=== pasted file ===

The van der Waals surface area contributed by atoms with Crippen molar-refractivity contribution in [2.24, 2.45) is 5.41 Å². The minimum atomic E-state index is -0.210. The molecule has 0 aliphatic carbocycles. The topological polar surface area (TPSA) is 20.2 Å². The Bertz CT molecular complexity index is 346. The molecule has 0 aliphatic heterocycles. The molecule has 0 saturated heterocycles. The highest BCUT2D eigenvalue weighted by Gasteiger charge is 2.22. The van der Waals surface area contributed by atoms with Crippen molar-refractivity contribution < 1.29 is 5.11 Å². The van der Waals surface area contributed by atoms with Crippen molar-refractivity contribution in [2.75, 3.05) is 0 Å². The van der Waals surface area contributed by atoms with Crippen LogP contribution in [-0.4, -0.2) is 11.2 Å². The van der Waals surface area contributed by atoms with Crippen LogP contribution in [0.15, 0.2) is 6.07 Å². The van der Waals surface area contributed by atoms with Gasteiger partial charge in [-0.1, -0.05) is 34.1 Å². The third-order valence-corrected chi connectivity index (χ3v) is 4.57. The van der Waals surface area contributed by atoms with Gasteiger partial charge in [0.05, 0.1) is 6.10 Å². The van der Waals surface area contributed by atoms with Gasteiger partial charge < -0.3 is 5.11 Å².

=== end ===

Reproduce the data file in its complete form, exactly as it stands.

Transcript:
The van der Waals surface area contributed by atoms with Crippen molar-refractivity contribution in [2.24, 2.45) is 5.41 Å². The minimum atomic E-state index is -0.210. The molecule has 0 aliphatic carbocycles. The topological polar surface area (TPSA) is 20.2 Å². The Bertz CT molecular complexity index is 346. The molecule has 0 aliphatic heterocycles. The molecule has 0 saturated heterocycles. The highest BCUT2D eigenvalue weighted by Gasteiger charge is 2.22. The van der Waals surface area contributed by atoms with Crippen molar-refractivity contribution < 1.29 is 5.11 Å². The van der Waals surface area contributed by atoms with Crippen molar-refractivity contribution in [2.75, 3.05) is 0 Å². The van der Waals surface area contributed by atoms with Crippen LogP contribution in [-0.4, -0.2) is 11.2 Å². The van der Waals surface area contributed by atoms with Crippen LogP contribution in [0.15, 0.2) is 6.07 Å². The van der Waals surface area contributed by atoms with Gasteiger partial charge in [-0.1, -0.05) is 34.1 Å². The third-order valence-corrected chi connectivity index (χ3v) is 4.57. The van der Waals surface area contributed by atoms with Gasteiger partial charge in [0.05, 0.1) is 6.10 Å². The van der Waals surface area contributed by atoms with Gasteiger partial charge < -0.3 is 5.11 Å².